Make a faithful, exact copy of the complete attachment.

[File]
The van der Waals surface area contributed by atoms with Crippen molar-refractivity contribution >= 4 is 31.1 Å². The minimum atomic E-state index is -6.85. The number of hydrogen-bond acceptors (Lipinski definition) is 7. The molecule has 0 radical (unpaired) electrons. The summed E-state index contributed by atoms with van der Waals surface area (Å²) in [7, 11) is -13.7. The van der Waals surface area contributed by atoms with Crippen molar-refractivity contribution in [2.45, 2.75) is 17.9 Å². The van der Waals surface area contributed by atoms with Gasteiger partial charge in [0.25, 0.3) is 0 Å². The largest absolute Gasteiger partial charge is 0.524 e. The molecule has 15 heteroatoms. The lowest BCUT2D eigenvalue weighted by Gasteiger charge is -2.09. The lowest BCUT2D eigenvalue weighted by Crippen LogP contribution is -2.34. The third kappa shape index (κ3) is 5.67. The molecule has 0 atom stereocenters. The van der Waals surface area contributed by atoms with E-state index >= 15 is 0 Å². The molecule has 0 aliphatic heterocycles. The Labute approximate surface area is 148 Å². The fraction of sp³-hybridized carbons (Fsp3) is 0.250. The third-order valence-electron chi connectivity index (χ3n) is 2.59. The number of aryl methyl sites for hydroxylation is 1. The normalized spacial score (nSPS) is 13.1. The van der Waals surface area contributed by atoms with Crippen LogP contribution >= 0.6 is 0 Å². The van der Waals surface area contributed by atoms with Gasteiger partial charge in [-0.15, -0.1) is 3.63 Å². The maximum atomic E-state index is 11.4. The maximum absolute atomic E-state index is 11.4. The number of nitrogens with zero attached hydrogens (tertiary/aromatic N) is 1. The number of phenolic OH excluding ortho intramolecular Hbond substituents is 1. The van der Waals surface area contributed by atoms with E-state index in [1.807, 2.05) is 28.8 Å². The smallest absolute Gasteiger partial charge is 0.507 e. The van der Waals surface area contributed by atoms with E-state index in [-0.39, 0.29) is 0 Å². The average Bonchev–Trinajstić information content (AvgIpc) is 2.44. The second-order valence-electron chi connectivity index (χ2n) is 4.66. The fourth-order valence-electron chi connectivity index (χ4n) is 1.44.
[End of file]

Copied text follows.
The van der Waals surface area contributed by atoms with Crippen molar-refractivity contribution >= 4 is 31.1 Å². The minimum atomic E-state index is -6.85. The number of hydrogen-bond acceptors (Lipinski definition) is 7. The molecule has 0 radical (unpaired) electrons. The summed E-state index contributed by atoms with van der Waals surface area (Å²) in [7, 11) is -13.7. The van der Waals surface area contributed by atoms with Crippen molar-refractivity contribution in [2.45, 2.75) is 17.9 Å². The van der Waals surface area contributed by atoms with Gasteiger partial charge in [0.25, 0.3) is 0 Å². The largest absolute Gasteiger partial charge is 0.524 e. The molecule has 15 heteroatoms. The lowest BCUT2D eigenvalue weighted by Gasteiger charge is -2.09. The lowest BCUT2D eigenvalue weighted by Crippen LogP contribution is -2.34. The third kappa shape index (κ3) is 5.67. The molecule has 0 atom stereocenters. The van der Waals surface area contributed by atoms with E-state index >= 15 is 0 Å². The molecule has 0 aliphatic heterocycles. The Labute approximate surface area is 148 Å². The fraction of sp³-hybridized carbons (Fsp3) is 0.250. The third-order valence-electron chi connectivity index (χ3n) is 2.59. The number of aryl methyl sites for hydroxylation is 1. The normalized spacial score (nSPS) is 13.1. The van der Waals surface area contributed by atoms with Crippen LogP contribution >= 0.6 is 0 Å². The van der Waals surface area contributed by atoms with Gasteiger partial charge in [-0.15, -0.1) is 3.63 Å². The maximum atomic E-state index is 11.4. The maximum absolute atomic E-state index is 11.4. The number of nitrogens with zero attached hydrogens (tertiary/aromatic N) is 1. The number of phenolic OH excluding ortho intramolecular Hbond substituents is 1. The van der Waals surface area contributed by atoms with E-state index in [1.807, 2.05) is 28.8 Å². The smallest absolute Gasteiger partial charge is 0.507 e. The van der Waals surface area contributed by atoms with E-state index in [-0.39, 0.29) is 0 Å². The average Bonchev–Trinajstić information content (AvgIpc) is 2.44. The second-order valence-electron chi connectivity index (χ2n) is 4.66. The fourth-order valence-electron chi connectivity index (χ4n) is 1.44.